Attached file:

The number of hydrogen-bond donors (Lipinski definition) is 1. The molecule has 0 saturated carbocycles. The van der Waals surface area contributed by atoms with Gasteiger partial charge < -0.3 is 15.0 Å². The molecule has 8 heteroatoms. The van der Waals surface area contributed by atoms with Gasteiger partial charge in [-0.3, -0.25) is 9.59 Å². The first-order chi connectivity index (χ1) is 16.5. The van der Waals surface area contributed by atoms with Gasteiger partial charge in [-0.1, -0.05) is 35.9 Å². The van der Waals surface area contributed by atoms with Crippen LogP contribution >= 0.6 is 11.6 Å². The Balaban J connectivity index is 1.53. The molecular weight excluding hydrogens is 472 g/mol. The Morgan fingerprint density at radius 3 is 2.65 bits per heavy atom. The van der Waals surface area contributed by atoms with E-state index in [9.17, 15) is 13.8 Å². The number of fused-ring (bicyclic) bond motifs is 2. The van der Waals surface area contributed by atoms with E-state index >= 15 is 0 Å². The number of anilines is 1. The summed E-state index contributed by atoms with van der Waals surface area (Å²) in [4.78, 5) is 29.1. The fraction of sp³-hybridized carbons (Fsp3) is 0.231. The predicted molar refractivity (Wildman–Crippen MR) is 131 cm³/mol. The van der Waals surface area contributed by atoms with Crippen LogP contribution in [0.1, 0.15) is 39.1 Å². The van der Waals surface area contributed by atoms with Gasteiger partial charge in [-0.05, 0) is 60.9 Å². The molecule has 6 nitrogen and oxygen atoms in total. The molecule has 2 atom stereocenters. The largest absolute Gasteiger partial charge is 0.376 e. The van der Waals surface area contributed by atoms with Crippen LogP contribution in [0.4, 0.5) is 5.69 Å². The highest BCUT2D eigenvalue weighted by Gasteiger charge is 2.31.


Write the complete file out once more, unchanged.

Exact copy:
The number of hydrogen-bond donors (Lipinski definition) is 1. The molecule has 0 saturated carbocycles. The van der Waals surface area contributed by atoms with Gasteiger partial charge < -0.3 is 15.0 Å². The molecule has 8 heteroatoms. The van der Waals surface area contributed by atoms with Gasteiger partial charge in [-0.3, -0.25) is 9.59 Å². The first-order chi connectivity index (χ1) is 16.5. The van der Waals surface area contributed by atoms with Gasteiger partial charge in [-0.1, -0.05) is 35.9 Å². The van der Waals surface area contributed by atoms with Crippen LogP contribution >= 0.6 is 11.6 Å². The Balaban J connectivity index is 1.53. The molecular weight excluding hydrogens is 472 g/mol. The Morgan fingerprint density at radius 3 is 2.65 bits per heavy atom. The van der Waals surface area contributed by atoms with E-state index in [9.17, 15) is 13.8 Å². The number of fused-ring (bicyclic) bond motifs is 2. The van der Waals surface area contributed by atoms with E-state index >= 15 is 0 Å². The number of anilines is 1. The summed E-state index contributed by atoms with van der Waals surface area (Å²) in [4.78, 5) is 29.1. The fraction of sp³-hybridized carbons (Fsp3) is 0.231. The predicted molar refractivity (Wildman–Crippen MR) is 131 cm³/mol. The van der Waals surface area contributed by atoms with Crippen LogP contribution in [0.1, 0.15) is 39.1 Å². The van der Waals surface area contributed by atoms with Gasteiger partial charge in [-0.05, 0) is 60.9 Å². The molecule has 6 nitrogen and oxygen atoms in total. The molecule has 2 atom stereocenters. The largest absolute Gasteiger partial charge is 0.376 e. The van der Waals surface area contributed by atoms with Crippen LogP contribution in [0.4, 0.5) is 5.69 Å². The highest BCUT2D eigenvalue weighted by Gasteiger charge is 2.31.